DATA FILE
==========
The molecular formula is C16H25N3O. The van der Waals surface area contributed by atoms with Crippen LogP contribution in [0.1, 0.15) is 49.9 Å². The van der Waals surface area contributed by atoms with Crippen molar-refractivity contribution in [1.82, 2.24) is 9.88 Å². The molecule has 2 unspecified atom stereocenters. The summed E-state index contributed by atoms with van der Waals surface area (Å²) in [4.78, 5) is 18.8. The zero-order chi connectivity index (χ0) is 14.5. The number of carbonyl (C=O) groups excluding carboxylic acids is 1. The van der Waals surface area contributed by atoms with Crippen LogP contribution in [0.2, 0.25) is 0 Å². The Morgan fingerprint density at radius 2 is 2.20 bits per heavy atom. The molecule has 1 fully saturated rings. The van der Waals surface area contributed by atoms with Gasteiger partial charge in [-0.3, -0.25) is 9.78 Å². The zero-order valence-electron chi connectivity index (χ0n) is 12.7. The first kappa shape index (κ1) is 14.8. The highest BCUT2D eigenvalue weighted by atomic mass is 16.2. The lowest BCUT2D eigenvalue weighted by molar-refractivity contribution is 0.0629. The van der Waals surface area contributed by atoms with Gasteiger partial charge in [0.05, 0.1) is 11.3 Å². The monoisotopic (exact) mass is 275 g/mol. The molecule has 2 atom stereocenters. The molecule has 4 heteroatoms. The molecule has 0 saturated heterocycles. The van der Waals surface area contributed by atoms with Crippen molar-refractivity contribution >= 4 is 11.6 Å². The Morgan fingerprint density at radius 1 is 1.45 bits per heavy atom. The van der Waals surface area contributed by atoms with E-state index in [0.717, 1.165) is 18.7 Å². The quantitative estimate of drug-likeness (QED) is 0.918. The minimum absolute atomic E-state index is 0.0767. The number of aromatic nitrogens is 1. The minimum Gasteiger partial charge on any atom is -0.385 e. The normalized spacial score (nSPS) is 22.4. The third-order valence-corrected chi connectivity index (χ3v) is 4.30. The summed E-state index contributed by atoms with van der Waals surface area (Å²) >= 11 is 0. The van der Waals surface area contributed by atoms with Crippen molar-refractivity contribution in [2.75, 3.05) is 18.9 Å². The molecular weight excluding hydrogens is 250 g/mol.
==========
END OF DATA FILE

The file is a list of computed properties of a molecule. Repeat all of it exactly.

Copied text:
The molecular formula is C16H25N3O. The van der Waals surface area contributed by atoms with Crippen LogP contribution in [0.1, 0.15) is 49.9 Å². The van der Waals surface area contributed by atoms with Crippen molar-refractivity contribution in [1.82, 2.24) is 9.88 Å². The molecule has 2 unspecified atom stereocenters. The summed E-state index contributed by atoms with van der Waals surface area (Å²) in [4.78, 5) is 18.8. The zero-order chi connectivity index (χ0) is 14.5. The number of carbonyl (C=O) groups excluding carboxylic acids is 1. The van der Waals surface area contributed by atoms with Crippen LogP contribution in [0.2, 0.25) is 0 Å². The Morgan fingerprint density at radius 2 is 2.20 bits per heavy atom. The molecule has 1 fully saturated rings. The van der Waals surface area contributed by atoms with Gasteiger partial charge in [-0.3, -0.25) is 9.78 Å². The zero-order valence-electron chi connectivity index (χ0n) is 12.7. The first kappa shape index (κ1) is 14.8. The highest BCUT2D eigenvalue weighted by atomic mass is 16.2. The lowest BCUT2D eigenvalue weighted by molar-refractivity contribution is 0.0629. The van der Waals surface area contributed by atoms with Gasteiger partial charge in [0.05, 0.1) is 11.3 Å². The monoisotopic (exact) mass is 275 g/mol. The molecule has 2 atom stereocenters. The molecule has 4 heteroatoms. The molecule has 0 saturated heterocycles. The van der Waals surface area contributed by atoms with Crippen molar-refractivity contribution >= 4 is 11.6 Å². The Morgan fingerprint density at radius 1 is 1.45 bits per heavy atom. The van der Waals surface area contributed by atoms with E-state index in [0.717, 1.165) is 18.7 Å². The quantitative estimate of drug-likeness (QED) is 0.918. The minimum absolute atomic E-state index is 0.0767. The number of aromatic nitrogens is 1. The minimum Gasteiger partial charge on any atom is -0.385 e. The normalized spacial score (nSPS) is 22.4. The third-order valence-corrected chi connectivity index (χ3v) is 4.30. The summed E-state index contributed by atoms with van der Waals surface area (Å²) >= 11 is 0. The van der Waals surface area contributed by atoms with Crippen molar-refractivity contribution in [2.75, 3.05) is 18.9 Å². The molecular weight excluding hydrogens is 250 g/mol.